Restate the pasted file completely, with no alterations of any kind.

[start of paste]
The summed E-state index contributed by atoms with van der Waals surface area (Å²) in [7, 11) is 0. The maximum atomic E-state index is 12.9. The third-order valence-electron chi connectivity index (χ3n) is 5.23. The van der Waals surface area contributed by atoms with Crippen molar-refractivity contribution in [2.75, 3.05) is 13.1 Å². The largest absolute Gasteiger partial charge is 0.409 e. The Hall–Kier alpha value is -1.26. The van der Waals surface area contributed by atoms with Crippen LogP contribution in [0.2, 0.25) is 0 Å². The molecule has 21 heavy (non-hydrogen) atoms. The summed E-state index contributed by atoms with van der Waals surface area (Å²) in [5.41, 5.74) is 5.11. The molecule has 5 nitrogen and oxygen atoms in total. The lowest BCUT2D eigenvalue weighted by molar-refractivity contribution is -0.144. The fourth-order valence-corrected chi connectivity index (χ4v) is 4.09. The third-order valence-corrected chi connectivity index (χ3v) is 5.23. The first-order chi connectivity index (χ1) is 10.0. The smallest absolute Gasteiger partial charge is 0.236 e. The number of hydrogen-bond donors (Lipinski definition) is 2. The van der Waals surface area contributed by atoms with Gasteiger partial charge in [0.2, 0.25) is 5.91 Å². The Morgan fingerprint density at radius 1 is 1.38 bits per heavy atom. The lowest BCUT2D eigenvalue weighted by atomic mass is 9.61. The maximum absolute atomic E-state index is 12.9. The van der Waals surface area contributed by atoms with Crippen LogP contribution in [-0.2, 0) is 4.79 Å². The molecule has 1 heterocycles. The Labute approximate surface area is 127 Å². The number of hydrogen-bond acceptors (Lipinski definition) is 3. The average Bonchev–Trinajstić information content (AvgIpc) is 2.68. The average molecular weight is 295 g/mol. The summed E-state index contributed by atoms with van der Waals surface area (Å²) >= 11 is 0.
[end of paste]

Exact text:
The summed E-state index contributed by atoms with van der Waals surface area (Å²) in [7, 11) is 0. The maximum atomic E-state index is 12.9. The third-order valence-electron chi connectivity index (χ3n) is 5.23. The van der Waals surface area contributed by atoms with Crippen molar-refractivity contribution in [2.75, 3.05) is 13.1 Å². The largest absolute Gasteiger partial charge is 0.409 e. The Hall–Kier alpha value is -1.26. The van der Waals surface area contributed by atoms with Crippen LogP contribution in [0.2, 0.25) is 0 Å². The molecule has 21 heavy (non-hydrogen) atoms. The summed E-state index contributed by atoms with van der Waals surface area (Å²) in [5.41, 5.74) is 5.11. The molecule has 5 nitrogen and oxygen atoms in total. The lowest BCUT2D eigenvalue weighted by molar-refractivity contribution is -0.144. The fourth-order valence-corrected chi connectivity index (χ4v) is 4.09. The third-order valence-corrected chi connectivity index (χ3v) is 5.23. The first-order chi connectivity index (χ1) is 10.0. The smallest absolute Gasteiger partial charge is 0.236 e. The number of hydrogen-bond donors (Lipinski definition) is 2. The van der Waals surface area contributed by atoms with Gasteiger partial charge in [0.2, 0.25) is 5.91 Å². The Morgan fingerprint density at radius 1 is 1.38 bits per heavy atom. The lowest BCUT2D eigenvalue weighted by atomic mass is 9.61. The maximum absolute atomic E-state index is 12.9. The van der Waals surface area contributed by atoms with Crippen LogP contribution in [-0.2, 0) is 4.79 Å². The molecule has 1 heterocycles. The Labute approximate surface area is 127 Å². The number of hydrogen-bond acceptors (Lipinski definition) is 3. The average Bonchev–Trinajstić information content (AvgIpc) is 2.68. The average molecular weight is 295 g/mol. The summed E-state index contributed by atoms with van der Waals surface area (Å²) >= 11 is 0.